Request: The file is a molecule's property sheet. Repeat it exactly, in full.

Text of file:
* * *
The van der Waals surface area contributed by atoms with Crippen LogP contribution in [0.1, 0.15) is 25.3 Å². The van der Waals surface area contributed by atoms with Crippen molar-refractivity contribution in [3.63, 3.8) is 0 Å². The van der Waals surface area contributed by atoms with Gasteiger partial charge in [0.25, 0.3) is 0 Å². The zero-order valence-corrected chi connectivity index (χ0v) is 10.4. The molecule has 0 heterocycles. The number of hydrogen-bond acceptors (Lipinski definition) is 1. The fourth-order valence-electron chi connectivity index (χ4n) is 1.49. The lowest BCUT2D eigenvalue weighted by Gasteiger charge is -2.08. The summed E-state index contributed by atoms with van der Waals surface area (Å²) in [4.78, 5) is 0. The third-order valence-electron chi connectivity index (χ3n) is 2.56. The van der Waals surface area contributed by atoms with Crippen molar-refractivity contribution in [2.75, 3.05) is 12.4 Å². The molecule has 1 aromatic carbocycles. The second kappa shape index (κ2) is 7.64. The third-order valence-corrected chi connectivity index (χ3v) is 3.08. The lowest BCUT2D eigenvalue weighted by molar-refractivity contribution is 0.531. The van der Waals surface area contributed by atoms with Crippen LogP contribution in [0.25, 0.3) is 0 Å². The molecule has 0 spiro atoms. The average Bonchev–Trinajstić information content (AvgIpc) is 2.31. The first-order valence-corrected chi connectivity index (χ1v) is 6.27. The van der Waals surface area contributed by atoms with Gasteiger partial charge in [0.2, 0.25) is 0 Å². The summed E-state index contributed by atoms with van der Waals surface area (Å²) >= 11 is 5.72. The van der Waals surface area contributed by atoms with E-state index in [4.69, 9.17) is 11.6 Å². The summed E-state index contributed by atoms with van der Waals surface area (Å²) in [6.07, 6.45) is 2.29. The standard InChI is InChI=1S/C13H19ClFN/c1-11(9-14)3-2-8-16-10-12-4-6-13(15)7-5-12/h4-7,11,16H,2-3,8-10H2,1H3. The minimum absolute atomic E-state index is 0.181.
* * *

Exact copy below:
The van der Waals surface area contributed by atoms with Crippen LogP contribution in [0.1, 0.15) is 25.3 Å². The van der Waals surface area contributed by atoms with Crippen molar-refractivity contribution in [3.63, 3.8) is 0 Å². The van der Waals surface area contributed by atoms with Gasteiger partial charge in [0.25, 0.3) is 0 Å². The zero-order valence-corrected chi connectivity index (χ0v) is 10.4. The molecule has 0 heterocycles. The number of hydrogen-bond acceptors (Lipinski definition) is 1. The fourth-order valence-electron chi connectivity index (χ4n) is 1.49. The lowest BCUT2D eigenvalue weighted by Gasteiger charge is -2.08. The summed E-state index contributed by atoms with van der Waals surface area (Å²) in [4.78, 5) is 0. The third-order valence-electron chi connectivity index (χ3n) is 2.56. The van der Waals surface area contributed by atoms with Crippen molar-refractivity contribution in [2.75, 3.05) is 12.4 Å². The molecule has 1 aromatic carbocycles. The second kappa shape index (κ2) is 7.64. The third-order valence-corrected chi connectivity index (χ3v) is 3.08. The lowest BCUT2D eigenvalue weighted by molar-refractivity contribution is 0.531. The van der Waals surface area contributed by atoms with Crippen LogP contribution in [0.25, 0.3) is 0 Å². The molecule has 0 spiro atoms. The average Bonchev–Trinajstić information content (AvgIpc) is 2.31. The first-order valence-corrected chi connectivity index (χ1v) is 6.27. The van der Waals surface area contributed by atoms with Gasteiger partial charge in [0.2, 0.25) is 0 Å². The summed E-state index contributed by atoms with van der Waals surface area (Å²) >= 11 is 5.72. The van der Waals surface area contributed by atoms with E-state index in [4.69, 9.17) is 11.6 Å². The summed E-state index contributed by atoms with van der Waals surface area (Å²) in [6.07, 6.45) is 2.29. The standard InChI is InChI=1S/C13H19ClFN/c1-11(9-14)3-2-8-16-10-12-4-6-13(15)7-5-12/h4-7,11,16H,2-3,8-10H2,1H3. The minimum absolute atomic E-state index is 0.181.